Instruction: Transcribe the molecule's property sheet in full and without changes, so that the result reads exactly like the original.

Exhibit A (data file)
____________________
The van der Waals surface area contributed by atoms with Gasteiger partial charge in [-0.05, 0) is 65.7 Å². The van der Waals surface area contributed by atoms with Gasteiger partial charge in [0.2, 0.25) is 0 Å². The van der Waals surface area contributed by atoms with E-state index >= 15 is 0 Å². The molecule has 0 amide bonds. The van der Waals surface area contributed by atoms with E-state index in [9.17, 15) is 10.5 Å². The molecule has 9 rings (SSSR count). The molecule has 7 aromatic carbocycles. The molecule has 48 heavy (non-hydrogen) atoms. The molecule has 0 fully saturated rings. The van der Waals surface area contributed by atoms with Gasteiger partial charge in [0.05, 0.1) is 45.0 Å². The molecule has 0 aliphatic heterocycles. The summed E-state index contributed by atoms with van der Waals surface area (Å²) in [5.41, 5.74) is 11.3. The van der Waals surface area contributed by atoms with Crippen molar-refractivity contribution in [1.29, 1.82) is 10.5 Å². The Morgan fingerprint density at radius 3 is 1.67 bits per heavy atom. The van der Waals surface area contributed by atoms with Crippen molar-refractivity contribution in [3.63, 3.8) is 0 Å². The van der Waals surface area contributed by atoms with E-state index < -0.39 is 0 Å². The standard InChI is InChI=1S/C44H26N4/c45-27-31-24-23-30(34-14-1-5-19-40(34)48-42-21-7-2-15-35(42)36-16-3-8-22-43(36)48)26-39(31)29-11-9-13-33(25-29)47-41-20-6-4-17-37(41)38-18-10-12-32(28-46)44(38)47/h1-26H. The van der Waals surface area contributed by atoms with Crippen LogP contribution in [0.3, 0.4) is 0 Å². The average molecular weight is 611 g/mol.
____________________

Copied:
The van der Waals surface area contributed by atoms with Gasteiger partial charge in [-0.05, 0) is 65.7 Å². The van der Waals surface area contributed by atoms with Gasteiger partial charge in [0.2, 0.25) is 0 Å². The van der Waals surface area contributed by atoms with E-state index >= 15 is 0 Å². The molecule has 0 amide bonds. The van der Waals surface area contributed by atoms with E-state index in [9.17, 15) is 10.5 Å². The molecule has 9 rings (SSSR count). The molecule has 7 aromatic carbocycles. The molecule has 48 heavy (non-hydrogen) atoms. The molecule has 0 fully saturated rings. The van der Waals surface area contributed by atoms with Gasteiger partial charge in [0.05, 0.1) is 45.0 Å². The molecule has 0 aliphatic heterocycles. The summed E-state index contributed by atoms with van der Waals surface area (Å²) in [5.41, 5.74) is 11.3. The van der Waals surface area contributed by atoms with Crippen molar-refractivity contribution in [1.29, 1.82) is 10.5 Å². The Morgan fingerprint density at radius 3 is 1.67 bits per heavy atom. The van der Waals surface area contributed by atoms with Crippen molar-refractivity contribution in [3.63, 3.8) is 0 Å². The van der Waals surface area contributed by atoms with E-state index < -0.39 is 0 Å². The standard InChI is InChI=1S/C44H26N4/c45-27-31-24-23-30(34-14-1-5-19-40(34)48-42-21-7-2-15-35(42)36-16-3-8-22-43(36)48)26-39(31)29-11-9-13-33(25-29)47-41-20-6-4-17-37(41)38-18-10-12-32(28-46)44(38)47/h1-26H. The van der Waals surface area contributed by atoms with Crippen LogP contribution in [0.3, 0.4) is 0 Å². The average molecular weight is 611 g/mol.